1. Ghana Police Service. Crime Scene Management Team–CSMT Forensic Science Laboratory – FSL [online], [cited 12 April 2015]. Available from: http://www.police.gov.gh/Departments/CID/ForensicScienceLaboratoryFSL.aspx

2. Anim, J.T. Towards an improved pathology service in Ghana. Ghana Medical Journal.March 2013; 47(1): 40-45. Available from: http://www.ncbi.nlm.nih.gov/pmc/articles/PMC3645180/#__ffn_sectitle

3. Ghana Standards Authority. Testing [online], [cited 12 April 2015]. Available from: http://www.gsa.gov.gh/divisions/divisions_info.php?id=40

4. Ghana Police Service. Brief facts about The Ghana Police Service [online], [cited 12 April 2015]. Available from: http://www.police.gov.gh/AboutGPS/History.aspx

5. e-Crime Bureau, Accra, Ghana. Press Releases [online], [cited 12 April 2015]. Available from: http://www.e-crimebureau.com/index.php/resources-downloads/press-releases

©2016 Scientect e-mag | Volume 1 (1): A1

Categories: 2016 Issue, Forensics

Tagged as:

7 replies »

  1. I am a level 300 medical laboratory science student from the University of Ghana who is highly interested in the forensics because of my utmost knowledge i molecular biology and molecular diagnosis. i would like to have this vacation’s internship with the unit. kindly let me know the procedure involved.

    • Hi Emmanuel, you can contact the Police Forensic Science Unit in Accra via the CID Headquarters. You can also send a speculative application to the Ghana Standards Authority if you wish to work at their Forensic Unit.

      Best wishes.

  2. I have just completed the University of Education Winneba with Bsc Integrated Science Education. Do i qualify to read forensic science as my masters programme?

    • Hi Charles,

      You would have to enquire from the Department of Biochemistry and Biotechnology, KNUST.

  3. I read your article with pity. Obviously the significance of forensic science in modern day criminal and justice administration has not been recognized by our Ghanaian authorities unfortunately. How can the CID have only one forensic lab to deal with all the forensic cases in the country? It’s a shame given the high number of crimes that pass unsolved due the inability of the law enforcement agencies to prove the guilt of suspects with scientific evidence. I bow my head in shame when I hear that the case of the late JB Danquah is still unsolved. The late MP’s murder scene will be full of potential forensic evidence which any forensic scientists worth their salts will capitalise upon to solve the case.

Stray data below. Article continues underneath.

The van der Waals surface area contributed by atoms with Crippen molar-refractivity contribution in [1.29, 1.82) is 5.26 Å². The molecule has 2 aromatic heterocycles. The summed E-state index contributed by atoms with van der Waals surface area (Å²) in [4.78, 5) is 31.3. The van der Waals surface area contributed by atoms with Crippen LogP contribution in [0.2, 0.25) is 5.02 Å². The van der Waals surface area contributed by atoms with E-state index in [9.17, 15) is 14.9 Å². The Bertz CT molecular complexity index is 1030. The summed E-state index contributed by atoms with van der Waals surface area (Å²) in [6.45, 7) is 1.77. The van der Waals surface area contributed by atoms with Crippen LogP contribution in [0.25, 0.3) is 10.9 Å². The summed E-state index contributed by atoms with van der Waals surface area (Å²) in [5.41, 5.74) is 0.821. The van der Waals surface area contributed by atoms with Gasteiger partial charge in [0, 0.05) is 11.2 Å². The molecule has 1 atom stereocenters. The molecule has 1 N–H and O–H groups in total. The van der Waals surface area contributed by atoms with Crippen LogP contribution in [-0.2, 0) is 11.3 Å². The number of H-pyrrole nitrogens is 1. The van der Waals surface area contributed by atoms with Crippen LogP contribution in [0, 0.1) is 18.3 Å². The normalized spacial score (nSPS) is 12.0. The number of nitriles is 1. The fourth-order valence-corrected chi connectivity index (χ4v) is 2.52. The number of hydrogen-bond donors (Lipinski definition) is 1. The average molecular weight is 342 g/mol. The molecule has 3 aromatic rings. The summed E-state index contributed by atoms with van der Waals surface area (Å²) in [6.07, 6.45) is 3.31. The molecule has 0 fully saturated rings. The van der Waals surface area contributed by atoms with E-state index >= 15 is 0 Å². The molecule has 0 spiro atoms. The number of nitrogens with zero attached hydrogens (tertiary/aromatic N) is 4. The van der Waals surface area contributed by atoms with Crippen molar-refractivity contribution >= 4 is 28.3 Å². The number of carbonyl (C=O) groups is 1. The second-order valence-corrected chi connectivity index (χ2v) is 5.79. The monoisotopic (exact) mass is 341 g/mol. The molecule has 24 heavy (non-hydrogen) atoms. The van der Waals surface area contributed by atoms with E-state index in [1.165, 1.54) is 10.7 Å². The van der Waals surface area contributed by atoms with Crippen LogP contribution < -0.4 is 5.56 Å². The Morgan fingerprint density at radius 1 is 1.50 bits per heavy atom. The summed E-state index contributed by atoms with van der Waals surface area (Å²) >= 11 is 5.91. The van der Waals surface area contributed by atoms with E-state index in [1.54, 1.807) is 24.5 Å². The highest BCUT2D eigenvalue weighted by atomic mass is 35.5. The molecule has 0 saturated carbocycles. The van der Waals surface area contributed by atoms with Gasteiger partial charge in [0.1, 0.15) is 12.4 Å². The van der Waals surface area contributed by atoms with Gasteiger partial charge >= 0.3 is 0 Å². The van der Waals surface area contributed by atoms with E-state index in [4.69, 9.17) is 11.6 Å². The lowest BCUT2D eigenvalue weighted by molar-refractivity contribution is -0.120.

Why has it taken them too long?
    We need more forensic labs across the nation at least one in every district capital. Crime is becoming more and more sophisticated by the day so our law enforcement agencies must be up to the task. The era of relying on eye witnesses is long gone. Today we need trace evidence to convict criminals and not necessarily eye witnesses.
    I am not a forensic scientist but I fell in love with the field when I started watching forensic files. Forensic science is leading the way in solving a lot of sophisticated crimes in the US and other countries. We can do same here if our leaders show commitment and build more fully functional forensic labs manned by competent forensic scientists.

Leave a Reply

Fill in your details below or click an icon to log in:

WordPress.com Logo

You are commenting using your WordPress.com account. Log Out /  Change )

Facebook photo

You are commenting using your Facebook account. Log Out /  Change )

Connecting to %s

This site uses Akismet to reduce spam. Learn how your comment data is processed.